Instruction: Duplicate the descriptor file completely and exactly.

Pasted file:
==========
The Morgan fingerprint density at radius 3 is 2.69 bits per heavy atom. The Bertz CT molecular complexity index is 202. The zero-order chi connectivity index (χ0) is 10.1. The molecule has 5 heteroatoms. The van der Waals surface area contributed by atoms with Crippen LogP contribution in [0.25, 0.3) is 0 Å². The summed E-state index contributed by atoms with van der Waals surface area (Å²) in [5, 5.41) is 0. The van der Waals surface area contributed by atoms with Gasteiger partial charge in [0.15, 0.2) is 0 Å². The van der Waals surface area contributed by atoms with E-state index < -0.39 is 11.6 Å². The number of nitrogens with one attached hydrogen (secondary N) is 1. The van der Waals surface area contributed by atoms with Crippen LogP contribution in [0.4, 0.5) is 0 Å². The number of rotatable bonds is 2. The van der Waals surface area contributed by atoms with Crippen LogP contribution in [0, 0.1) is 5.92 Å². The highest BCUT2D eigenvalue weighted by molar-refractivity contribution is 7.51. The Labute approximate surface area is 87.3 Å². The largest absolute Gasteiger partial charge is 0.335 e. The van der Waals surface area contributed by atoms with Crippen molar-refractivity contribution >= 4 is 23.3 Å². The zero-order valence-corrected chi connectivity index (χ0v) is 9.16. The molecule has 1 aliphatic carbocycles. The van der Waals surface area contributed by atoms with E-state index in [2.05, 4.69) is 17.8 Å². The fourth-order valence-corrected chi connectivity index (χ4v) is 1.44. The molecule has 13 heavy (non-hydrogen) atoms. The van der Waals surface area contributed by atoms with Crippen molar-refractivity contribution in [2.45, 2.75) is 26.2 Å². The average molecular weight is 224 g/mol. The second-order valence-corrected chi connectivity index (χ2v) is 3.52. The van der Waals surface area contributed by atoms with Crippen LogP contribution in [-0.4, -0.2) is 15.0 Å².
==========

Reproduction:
The Morgan fingerprint density at radius 3 is 2.69 bits per heavy atom. The Bertz CT molecular complexity index is 202. The zero-order chi connectivity index (χ0) is 10.1. The molecule has 5 heteroatoms. The van der Waals surface area contributed by atoms with Crippen LogP contribution in [0.25, 0.3) is 0 Å². The summed E-state index contributed by atoms with van der Waals surface area (Å²) in [5, 5.41) is 0. The van der Waals surface area contributed by atoms with Gasteiger partial charge in [0.15, 0.2) is 0 Å². The van der Waals surface area contributed by atoms with E-state index < -0.39 is 11.6 Å². The number of nitrogens with one attached hydrogen (secondary N) is 1. The van der Waals surface area contributed by atoms with Crippen LogP contribution in [0.4, 0.5) is 0 Å². The number of rotatable bonds is 2. The van der Waals surface area contributed by atoms with Crippen LogP contribution in [0, 0.1) is 5.92 Å². The highest BCUT2D eigenvalue weighted by molar-refractivity contribution is 7.51. The Labute approximate surface area is 87.3 Å². The largest absolute Gasteiger partial charge is 0.335 e. The van der Waals surface area contributed by atoms with Crippen molar-refractivity contribution >= 4 is 23.3 Å². The zero-order valence-corrected chi connectivity index (χ0v) is 9.16. The molecule has 1 aliphatic carbocycles. The van der Waals surface area contributed by atoms with E-state index in [2.05, 4.69) is 17.8 Å². The fourth-order valence-corrected chi connectivity index (χ4v) is 1.44. The molecule has 13 heavy (non-hydrogen) atoms. The van der Waals surface area contributed by atoms with Crippen molar-refractivity contribution in [2.45, 2.75) is 26.2 Å². The average molecular weight is 224 g/mol. The second-order valence-corrected chi connectivity index (χ2v) is 3.52. The van der Waals surface area contributed by atoms with Crippen LogP contribution in [-0.4, -0.2) is 15.0 Å².